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Clouds Loom, but Clear Skies may not be Far Away

We are heading for a global recession, says Andrew Kenningham of Capital Economics, but there is good news on the horizon.

15 May 2023

At the beginning of this year the world economy appeared to be on the mend, just as the pandemic was fading. The United States and Chinese economies had already regained their pre-pandemic levels and Europe looked on course to catch up.

However, things have changed drastically over the past few months and it is now clear we are in the middle of another global downturn. That downturn is taking different forms around the world.

In the US the main cause of the slowdown is that the Federal Reserve – the country’s central bank – has raised interest rates quite sharply in an effort to contain inflation. Its main policy interest rate was zero at the end of 2021 and is now over 3 per cent and expected to rise further in the coming months. Higher interest rates are seen as necessary to slow the economy in order to bring inflation down from its current level of around 8 per cent.

This has already had a big impact. US households have cut back on property purchases, which in turn has led to a slump in the number of new houses and apartments being built. And consumers have scaled back major purchases, such as cars. On top of that businesses are tightening their belts, notably by reducing investment.

Covid strategy

Economic growth in China has also stalled this year. There has been a big downturn in the property sector; exports have weakened; and there are repeated local lockdowns due to the country’s zero Covid strategy. Unlike previous downturns, the Chinese Communist Party has been reluctant to step in with more lending because of fears that this could put the financial sector at risk. China’s economy will probably not grow at all this year, although government statisticians will not admit things are that bad.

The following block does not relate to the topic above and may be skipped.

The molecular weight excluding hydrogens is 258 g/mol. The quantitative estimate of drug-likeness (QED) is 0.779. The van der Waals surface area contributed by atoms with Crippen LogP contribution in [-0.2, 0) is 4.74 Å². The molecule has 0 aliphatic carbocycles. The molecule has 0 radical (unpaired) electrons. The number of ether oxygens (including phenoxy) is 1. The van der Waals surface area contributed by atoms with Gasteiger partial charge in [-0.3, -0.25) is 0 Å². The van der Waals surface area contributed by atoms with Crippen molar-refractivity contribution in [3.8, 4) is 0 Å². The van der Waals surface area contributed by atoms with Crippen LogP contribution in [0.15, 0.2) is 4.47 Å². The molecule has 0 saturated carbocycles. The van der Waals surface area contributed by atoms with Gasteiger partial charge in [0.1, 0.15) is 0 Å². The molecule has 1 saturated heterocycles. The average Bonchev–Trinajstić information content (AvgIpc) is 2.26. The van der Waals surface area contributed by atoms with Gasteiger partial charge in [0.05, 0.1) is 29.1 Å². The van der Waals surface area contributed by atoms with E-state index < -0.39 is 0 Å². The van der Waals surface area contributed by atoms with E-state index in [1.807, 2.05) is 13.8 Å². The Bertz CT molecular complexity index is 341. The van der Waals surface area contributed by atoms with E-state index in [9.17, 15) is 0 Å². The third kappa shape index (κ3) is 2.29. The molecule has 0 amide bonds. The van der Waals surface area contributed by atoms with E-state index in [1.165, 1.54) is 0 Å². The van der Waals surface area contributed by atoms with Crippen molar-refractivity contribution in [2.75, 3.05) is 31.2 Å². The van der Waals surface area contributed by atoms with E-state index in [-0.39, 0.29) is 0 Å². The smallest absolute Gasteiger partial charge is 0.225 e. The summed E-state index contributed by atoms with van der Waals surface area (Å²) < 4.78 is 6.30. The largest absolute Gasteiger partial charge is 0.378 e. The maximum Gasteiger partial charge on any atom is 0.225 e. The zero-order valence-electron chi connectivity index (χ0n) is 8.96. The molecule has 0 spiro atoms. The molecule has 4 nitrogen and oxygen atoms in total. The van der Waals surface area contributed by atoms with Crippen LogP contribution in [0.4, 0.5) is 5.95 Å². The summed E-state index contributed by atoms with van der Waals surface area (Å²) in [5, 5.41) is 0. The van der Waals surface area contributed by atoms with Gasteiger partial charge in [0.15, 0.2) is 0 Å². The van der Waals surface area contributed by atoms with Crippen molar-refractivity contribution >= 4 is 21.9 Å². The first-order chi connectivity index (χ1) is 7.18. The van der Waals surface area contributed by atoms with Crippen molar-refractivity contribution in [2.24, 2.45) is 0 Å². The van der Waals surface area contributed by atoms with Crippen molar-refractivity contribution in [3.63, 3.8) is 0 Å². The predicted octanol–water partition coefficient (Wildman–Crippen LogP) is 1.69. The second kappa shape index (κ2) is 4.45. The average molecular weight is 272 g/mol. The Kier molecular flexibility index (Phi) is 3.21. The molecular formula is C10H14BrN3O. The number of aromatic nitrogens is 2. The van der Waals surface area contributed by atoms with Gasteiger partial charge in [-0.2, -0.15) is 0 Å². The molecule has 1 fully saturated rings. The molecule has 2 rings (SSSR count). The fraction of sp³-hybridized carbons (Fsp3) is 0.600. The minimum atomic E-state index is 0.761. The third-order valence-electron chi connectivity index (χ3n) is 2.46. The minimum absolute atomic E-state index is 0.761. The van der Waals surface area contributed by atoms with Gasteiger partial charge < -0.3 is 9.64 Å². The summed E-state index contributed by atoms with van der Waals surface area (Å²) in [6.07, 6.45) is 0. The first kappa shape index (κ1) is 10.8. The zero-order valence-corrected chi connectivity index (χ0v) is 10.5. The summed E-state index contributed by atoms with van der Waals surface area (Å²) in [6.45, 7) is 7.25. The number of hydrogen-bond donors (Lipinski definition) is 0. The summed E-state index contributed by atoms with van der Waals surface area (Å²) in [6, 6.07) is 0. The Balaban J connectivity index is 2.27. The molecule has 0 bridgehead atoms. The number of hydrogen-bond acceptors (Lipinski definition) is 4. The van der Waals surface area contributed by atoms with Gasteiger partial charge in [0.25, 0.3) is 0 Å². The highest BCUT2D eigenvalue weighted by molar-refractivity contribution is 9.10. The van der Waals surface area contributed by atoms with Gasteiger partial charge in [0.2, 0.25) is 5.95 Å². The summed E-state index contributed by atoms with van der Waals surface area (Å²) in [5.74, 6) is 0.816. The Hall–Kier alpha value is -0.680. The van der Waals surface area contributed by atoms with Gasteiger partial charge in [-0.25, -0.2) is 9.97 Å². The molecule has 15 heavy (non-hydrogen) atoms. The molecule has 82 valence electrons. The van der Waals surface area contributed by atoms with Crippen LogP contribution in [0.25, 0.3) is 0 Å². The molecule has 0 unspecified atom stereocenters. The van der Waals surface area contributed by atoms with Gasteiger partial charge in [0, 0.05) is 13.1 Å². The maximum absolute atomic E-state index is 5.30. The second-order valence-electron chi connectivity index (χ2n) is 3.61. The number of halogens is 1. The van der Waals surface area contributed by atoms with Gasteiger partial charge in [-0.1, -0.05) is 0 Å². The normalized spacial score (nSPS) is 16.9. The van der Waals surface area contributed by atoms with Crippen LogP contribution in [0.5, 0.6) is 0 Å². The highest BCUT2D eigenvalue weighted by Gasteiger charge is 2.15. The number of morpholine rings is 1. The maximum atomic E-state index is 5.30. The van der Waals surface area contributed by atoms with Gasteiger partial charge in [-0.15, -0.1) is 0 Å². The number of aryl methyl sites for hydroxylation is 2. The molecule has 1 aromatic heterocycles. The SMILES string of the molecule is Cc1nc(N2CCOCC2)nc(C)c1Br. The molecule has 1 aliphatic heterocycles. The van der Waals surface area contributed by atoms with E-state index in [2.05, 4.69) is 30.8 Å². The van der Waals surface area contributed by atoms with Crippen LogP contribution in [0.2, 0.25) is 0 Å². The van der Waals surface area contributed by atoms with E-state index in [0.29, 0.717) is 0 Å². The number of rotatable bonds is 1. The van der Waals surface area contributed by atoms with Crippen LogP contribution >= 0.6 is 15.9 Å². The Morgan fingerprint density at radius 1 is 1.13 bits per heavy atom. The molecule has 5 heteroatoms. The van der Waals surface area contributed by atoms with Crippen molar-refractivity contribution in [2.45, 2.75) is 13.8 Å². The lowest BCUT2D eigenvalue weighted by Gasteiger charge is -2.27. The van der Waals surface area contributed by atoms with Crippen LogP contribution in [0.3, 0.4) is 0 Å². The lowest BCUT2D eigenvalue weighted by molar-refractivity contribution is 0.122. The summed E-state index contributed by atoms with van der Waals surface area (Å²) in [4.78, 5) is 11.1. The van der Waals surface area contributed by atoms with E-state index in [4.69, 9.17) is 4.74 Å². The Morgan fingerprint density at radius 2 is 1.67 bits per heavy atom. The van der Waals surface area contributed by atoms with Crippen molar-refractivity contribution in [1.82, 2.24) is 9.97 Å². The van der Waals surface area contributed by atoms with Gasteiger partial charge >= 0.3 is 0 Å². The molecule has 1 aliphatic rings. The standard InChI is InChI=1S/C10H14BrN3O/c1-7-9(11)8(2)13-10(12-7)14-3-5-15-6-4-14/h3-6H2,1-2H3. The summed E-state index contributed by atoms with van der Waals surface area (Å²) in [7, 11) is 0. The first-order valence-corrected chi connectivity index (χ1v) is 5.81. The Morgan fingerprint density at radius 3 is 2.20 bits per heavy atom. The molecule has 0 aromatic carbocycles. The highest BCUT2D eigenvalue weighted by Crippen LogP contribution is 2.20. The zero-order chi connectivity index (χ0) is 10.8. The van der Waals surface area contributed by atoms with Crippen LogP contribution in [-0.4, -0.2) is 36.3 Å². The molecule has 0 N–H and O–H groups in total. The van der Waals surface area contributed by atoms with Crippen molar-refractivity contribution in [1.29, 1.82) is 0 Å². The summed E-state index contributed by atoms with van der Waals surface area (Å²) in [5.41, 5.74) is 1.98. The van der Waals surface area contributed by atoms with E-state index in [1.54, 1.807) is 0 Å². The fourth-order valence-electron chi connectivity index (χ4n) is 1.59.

The situation in Europe is worse. It faces similar problems to those in the US – rising inflation and interest rates – but they are compounded by surging energy prices because of Vladimir Putin’s decision to cut off the supply of natural gas through its European pipelines. There is even a risk of power cuts this winter.

European households, and likely their US counterparts, face a “cost of living” crisis driven by high energy prices and a “cost of borrowing crisis” as interest rates rise. The impact will vary between countries, but Germany is in the eye of the storm because its chemical and metal factories rely heavily on natural gas. As it is the largest economy in Europe, a recession in Germany will also drag down its neighbours.

There is no agreed definition of a “global recession” but in the past the International Monetary Fund has suggested that anything below 2.5 per cent growth would qualify for that label. On that definition, we look certain to experience a recession. In any case, regardless of the numbers a combination of declining real incomes, declining world trade and falling asset prices means it will look and feel like a recession for much of the world.

Silver linings

Needless to say, this rather gloomy prognosis is not ideal for asset prices. Equities and bonds have already fallen significantly this year and, while some commodities have done relatively well, there are no obvious safe havens in which to take refuge.

Despite all this gloom there are a few silver linings.

First, the labour market has remained surprisingly healthy. In most countries unemployment is close to record lows.

Second, the world economy has always bounced back from recessions and this time should be no exception. As the current wave of inflation fades, central banks will reverse course, cutting interest rates and nurturing growth again.

Third, this recession is likely to be shallower than the last two – caused by the global financial crisis and the pandemic. The recession of 2022-2023 should be a more typical one caused mostly by higher interest rates, and these tend not to be so severe.

And fourth, the recession seems, at this stage, unlikely to last as long as the downturns of the 1980s, which dragged on for several years, or the euro-zone crisis which lasted for around five years during the early 2010s. This is largely because the financial sector is in a healthier state and is unlikely to collapse under the weight of a relatively mild recession.

Finally, asset prices tend to recover before the economy has picked up because investors anticipate that economic activity will recover and interest rates will fall before either of those things happen.

Indeed, bond prices may now be close to their low points and it is possible that equities are not far from their lows too. What’s more, asset prices typically do very well in the years after a recession. So while the coming year may be very difficult for the economy, the next few months could turn out to be a good time to invest.

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